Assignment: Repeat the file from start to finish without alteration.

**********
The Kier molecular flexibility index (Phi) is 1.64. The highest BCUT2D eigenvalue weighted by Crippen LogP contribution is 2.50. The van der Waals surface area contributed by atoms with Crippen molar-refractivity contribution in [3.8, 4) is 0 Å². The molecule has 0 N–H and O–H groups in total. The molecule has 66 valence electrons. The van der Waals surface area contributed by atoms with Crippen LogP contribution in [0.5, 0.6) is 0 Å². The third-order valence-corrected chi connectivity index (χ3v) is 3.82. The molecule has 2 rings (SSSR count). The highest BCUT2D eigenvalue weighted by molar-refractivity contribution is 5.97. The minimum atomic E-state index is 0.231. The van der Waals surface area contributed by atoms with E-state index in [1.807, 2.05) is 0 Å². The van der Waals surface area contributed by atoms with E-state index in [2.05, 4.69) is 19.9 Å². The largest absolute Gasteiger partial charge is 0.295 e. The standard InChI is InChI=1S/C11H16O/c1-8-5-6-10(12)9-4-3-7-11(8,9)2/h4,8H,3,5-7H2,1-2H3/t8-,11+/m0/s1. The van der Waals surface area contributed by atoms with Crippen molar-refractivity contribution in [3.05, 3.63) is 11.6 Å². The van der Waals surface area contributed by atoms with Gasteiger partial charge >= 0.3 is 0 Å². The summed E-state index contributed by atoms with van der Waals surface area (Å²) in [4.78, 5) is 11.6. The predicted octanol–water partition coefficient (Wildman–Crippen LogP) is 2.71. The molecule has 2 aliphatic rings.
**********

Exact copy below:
The Kier molecular flexibility index (Phi) is 1.64. The highest BCUT2D eigenvalue weighted by Crippen LogP contribution is 2.50. The van der Waals surface area contributed by atoms with Crippen molar-refractivity contribution in [3.8, 4) is 0 Å². The molecule has 0 N–H and O–H groups in total. The molecule has 66 valence electrons. The van der Waals surface area contributed by atoms with Crippen LogP contribution in [0.5, 0.6) is 0 Å². The third-order valence-corrected chi connectivity index (χ3v) is 3.82. The molecule has 2 rings (SSSR count). The highest BCUT2D eigenvalue weighted by molar-refractivity contribution is 5.97. The minimum atomic E-state index is 0.231. The van der Waals surface area contributed by atoms with E-state index in [1.807, 2.05) is 0 Å². The van der Waals surface area contributed by atoms with E-state index in [2.05, 4.69) is 19.9 Å². The largest absolute Gasteiger partial charge is 0.295 e. The standard InChI is InChI=1S/C11H16O/c1-8-5-6-10(12)9-4-3-7-11(8,9)2/h4,8H,3,5-7H2,1-2H3/t8-,11+/m0/s1. The van der Waals surface area contributed by atoms with Crippen molar-refractivity contribution in [3.05, 3.63) is 11.6 Å². The van der Waals surface area contributed by atoms with Gasteiger partial charge >= 0.3 is 0 Å². The summed E-state index contributed by atoms with van der Waals surface area (Å²) in [4.78, 5) is 11.6. The predicted octanol–water partition coefficient (Wildman–Crippen LogP) is 2.71. The molecule has 2 aliphatic rings.